The word asura is declined as asuuna raati iti asura... asu = life; ra= taker; i.e., life takers - demons, while the word sura is nectar consuming one, the divine. In later chapters of this canto, accounts are given as how these were created and named.
"While Rama is living there in Dandaka forest, a guise-changing demoness named Shuurpanakha, who is a resident of Janasthaana, a place in Dandaka forest, is disfigured...
This is metonymy. Rama did not do it himself, but his brother Lakshmana does this act of cutting the nose and ears of this demoness, which is the twisting point of the story. She is so named as Shuurpanakha because her like fingernails are like winnowing fans, shuurpa tulya nakhaa iti shuurpanakha; shuurpa= winnowing fan; tulya = like; nakhaa = fingernails. She is the sister of Ravana, and she is the actual trouble-shooter in the epic.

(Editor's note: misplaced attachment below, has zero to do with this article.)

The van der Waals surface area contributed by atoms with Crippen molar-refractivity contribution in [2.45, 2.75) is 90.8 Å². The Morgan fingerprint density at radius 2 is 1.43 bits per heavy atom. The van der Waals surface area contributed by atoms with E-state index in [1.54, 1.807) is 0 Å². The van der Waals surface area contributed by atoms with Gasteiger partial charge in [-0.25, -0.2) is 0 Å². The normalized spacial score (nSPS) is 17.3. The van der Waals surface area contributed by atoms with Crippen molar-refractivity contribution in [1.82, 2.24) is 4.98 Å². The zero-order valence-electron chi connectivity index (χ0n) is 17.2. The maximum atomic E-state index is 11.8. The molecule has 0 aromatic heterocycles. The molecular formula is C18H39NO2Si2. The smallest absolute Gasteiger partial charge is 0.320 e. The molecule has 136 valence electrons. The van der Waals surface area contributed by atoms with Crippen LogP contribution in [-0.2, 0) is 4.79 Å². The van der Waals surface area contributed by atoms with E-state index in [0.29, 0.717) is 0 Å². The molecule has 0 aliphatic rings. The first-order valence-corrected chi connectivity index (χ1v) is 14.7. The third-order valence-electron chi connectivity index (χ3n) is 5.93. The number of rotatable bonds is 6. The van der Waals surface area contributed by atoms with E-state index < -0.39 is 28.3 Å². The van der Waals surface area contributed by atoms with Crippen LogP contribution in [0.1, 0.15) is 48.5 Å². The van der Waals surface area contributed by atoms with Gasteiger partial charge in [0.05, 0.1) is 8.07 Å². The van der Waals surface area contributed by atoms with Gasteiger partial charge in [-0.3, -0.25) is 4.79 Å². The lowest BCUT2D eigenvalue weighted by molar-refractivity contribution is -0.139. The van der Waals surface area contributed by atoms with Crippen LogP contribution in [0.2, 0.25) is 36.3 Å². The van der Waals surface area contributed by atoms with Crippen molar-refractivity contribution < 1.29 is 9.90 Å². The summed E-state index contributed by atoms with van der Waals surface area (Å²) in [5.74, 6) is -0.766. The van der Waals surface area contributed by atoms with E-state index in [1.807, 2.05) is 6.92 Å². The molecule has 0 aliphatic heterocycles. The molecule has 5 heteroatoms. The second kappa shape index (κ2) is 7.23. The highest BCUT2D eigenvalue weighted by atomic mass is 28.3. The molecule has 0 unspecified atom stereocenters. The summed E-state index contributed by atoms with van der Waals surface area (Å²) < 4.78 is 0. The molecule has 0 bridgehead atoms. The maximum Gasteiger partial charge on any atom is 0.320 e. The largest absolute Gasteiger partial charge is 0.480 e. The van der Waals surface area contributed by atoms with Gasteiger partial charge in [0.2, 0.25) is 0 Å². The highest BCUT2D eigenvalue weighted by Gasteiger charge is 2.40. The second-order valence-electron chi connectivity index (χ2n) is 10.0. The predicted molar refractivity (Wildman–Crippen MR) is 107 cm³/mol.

"Then in a combat Rama eliminated all the fourteen demons who rebelliously came at him in the first round of combat incited by the provokes of Shuurpanakha, and then in second round Rama eliminated demon chiefs called Khara, Trishira, Duushana, who are none but the cousins of Shuurpanakha and Ravana, together with all of their hench-demons... During his stay in Dandaka forest Rama eliminated fourteen thousand demons in all, who are the inhabitants of that very forest...
"Then on hearing the slaughter of his cousins, Ravana is convulsed in anger and sought the help of a demon named Maareecha...